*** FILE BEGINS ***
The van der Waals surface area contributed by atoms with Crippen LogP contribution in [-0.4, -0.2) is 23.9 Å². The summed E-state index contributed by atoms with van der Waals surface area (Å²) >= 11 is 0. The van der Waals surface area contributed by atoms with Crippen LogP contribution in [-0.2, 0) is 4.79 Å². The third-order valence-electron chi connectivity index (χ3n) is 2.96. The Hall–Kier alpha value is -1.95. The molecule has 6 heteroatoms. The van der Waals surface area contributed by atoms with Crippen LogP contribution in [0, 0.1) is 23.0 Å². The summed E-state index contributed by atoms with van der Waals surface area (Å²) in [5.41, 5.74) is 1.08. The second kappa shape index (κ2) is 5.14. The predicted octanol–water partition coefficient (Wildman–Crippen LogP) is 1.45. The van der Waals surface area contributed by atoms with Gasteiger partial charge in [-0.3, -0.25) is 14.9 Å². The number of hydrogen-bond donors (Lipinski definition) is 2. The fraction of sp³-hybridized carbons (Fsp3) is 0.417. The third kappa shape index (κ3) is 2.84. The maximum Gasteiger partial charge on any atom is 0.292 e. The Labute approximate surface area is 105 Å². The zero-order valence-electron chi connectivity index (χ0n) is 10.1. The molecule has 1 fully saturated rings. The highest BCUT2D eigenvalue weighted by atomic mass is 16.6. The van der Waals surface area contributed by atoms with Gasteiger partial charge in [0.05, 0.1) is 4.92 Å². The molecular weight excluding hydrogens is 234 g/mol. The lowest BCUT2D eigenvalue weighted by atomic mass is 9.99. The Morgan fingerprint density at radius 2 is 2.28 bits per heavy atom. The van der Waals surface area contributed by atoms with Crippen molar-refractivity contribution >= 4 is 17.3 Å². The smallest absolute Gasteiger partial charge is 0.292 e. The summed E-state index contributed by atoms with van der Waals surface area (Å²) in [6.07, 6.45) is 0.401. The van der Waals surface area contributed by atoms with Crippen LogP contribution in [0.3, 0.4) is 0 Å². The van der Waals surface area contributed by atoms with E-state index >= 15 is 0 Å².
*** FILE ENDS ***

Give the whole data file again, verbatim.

The van der Waals surface area contributed by atoms with Crippen LogP contribution in [-0.4, -0.2) is 23.9 Å². The summed E-state index contributed by atoms with van der Waals surface area (Å²) >= 11 is 0. The van der Waals surface area contributed by atoms with Crippen LogP contribution in [-0.2, 0) is 4.79 Å². The third-order valence-electron chi connectivity index (χ3n) is 2.96. The Hall–Kier alpha value is -1.95. The molecule has 6 heteroatoms. The van der Waals surface area contributed by atoms with Crippen LogP contribution in [0, 0.1) is 23.0 Å². The summed E-state index contributed by atoms with van der Waals surface area (Å²) in [5.41, 5.74) is 1.08. The second kappa shape index (κ2) is 5.14. The predicted octanol–water partition coefficient (Wildman–Crippen LogP) is 1.45. The van der Waals surface area contributed by atoms with Gasteiger partial charge in [-0.3, -0.25) is 14.9 Å². The number of hydrogen-bond donors (Lipinski definition) is 2. The fraction of sp³-hybridized carbons (Fsp3) is 0.417. The third kappa shape index (κ3) is 2.84. The maximum Gasteiger partial charge on any atom is 0.292 e. The Labute approximate surface area is 105 Å². The zero-order valence-electron chi connectivity index (χ0n) is 10.1. The molecule has 1 fully saturated rings. The highest BCUT2D eigenvalue weighted by atomic mass is 16.6. The van der Waals surface area contributed by atoms with Gasteiger partial charge in [0.05, 0.1) is 4.92 Å². The molecular weight excluding hydrogens is 234 g/mol. The lowest BCUT2D eigenvalue weighted by atomic mass is 9.99. The Morgan fingerprint density at radius 2 is 2.28 bits per heavy atom. The van der Waals surface area contributed by atoms with Crippen molar-refractivity contribution >= 4 is 17.3 Å². The smallest absolute Gasteiger partial charge is 0.292 e. The summed E-state index contributed by atoms with van der Waals surface area (Å²) in [6.07, 6.45) is 0.401. The van der Waals surface area contributed by atoms with Crippen LogP contribution in [0.3, 0.4) is 0 Å². The van der Waals surface area contributed by atoms with E-state index >= 15 is 0 Å².